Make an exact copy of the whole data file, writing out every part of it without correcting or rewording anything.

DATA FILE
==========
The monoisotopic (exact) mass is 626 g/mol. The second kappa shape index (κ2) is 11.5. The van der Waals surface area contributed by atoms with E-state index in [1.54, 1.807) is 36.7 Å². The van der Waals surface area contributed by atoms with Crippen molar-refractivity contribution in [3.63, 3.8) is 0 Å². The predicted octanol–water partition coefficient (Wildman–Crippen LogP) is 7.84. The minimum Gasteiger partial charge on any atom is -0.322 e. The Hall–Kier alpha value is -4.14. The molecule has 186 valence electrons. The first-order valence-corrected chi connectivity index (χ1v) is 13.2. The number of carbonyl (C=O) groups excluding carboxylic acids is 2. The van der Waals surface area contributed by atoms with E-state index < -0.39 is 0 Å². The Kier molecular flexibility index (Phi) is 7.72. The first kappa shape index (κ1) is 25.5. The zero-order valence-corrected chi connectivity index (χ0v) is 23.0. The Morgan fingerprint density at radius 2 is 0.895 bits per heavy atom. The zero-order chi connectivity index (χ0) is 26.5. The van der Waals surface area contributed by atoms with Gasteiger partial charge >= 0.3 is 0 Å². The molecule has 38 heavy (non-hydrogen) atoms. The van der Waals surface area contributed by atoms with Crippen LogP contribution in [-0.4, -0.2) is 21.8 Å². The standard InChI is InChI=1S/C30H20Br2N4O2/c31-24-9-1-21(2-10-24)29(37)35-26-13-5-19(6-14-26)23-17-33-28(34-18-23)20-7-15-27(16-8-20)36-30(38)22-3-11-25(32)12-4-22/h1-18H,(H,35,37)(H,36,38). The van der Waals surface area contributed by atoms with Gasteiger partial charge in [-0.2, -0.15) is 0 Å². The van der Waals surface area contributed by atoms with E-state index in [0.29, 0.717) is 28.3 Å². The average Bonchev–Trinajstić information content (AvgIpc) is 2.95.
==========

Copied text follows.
The monoisotopic (exact) mass is 626 g/mol. The second kappa shape index (κ2) is 11.5. The van der Waals surface area contributed by atoms with E-state index in [1.54, 1.807) is 36.7 Å². The van der Waals surface area contributed by atoms with Crippen molar-refractivity contribution in [3.63, 3.8) is 0 Å². The predicted octanol–water partition coefficient (Wildman–Crippen LogP) is 7.84. The minimum Gasteiger partial charge on any atom is -0.322 e. The Hall–Kier alpha value is -4.14. The molecule has 186 valence electrons. The first-order valence-corrected chi connectivity index (χ1v) is 13.2. The number of carbonyl (C=O) groups excluding carboxylic acids is 2. The van der Waals surface area contributed by atoms with E-state index < -0.39 is 0 Å². The Kier molecular flexibility index (Phi) is 7.72. The first kappa shape index (κ1) is 25.5. The zero-order valence-corrected chi connectivity index (χ0v) is 23.0. The Morgan fingerprint density at radius 2 is 0.895 bits per heavy atom. The zero-order chi connectivity index (χ0) is 26.5. The van der Waals surface area contributed by atoms with Gasteiger partial charge >= 0.3 is 0 Å². The molecule has 38 heavy (non-hydrogen) atoms. The van der Waals surface area contributed by atoms with Crippen LogP contribution in [-0.4, -0.2) is 21.8 Å². The standard InChI is InChI=1S/C30H20Br2N4O2/c31-24-9-1-21(2-10-24)29(37)35-26-13-5-19(6-14-26)23-17-33-28(34-18-23)20-7-15-27(16-8-20)36-30(38)22-3-11-25(32)12-4-22/h1-18H,(H,35,37)(H,36,38). The van der Waals surface area contributed by atoms with Gasteiger partial charge in [-0.2, -0.15) is 0 Å². The van der Waals surface area contributed by atoms with E-state index in [0.29, 0.717) is 28.3 Å². The average Bonchev–Trinajstić information content (AvgIpc) is 2.95.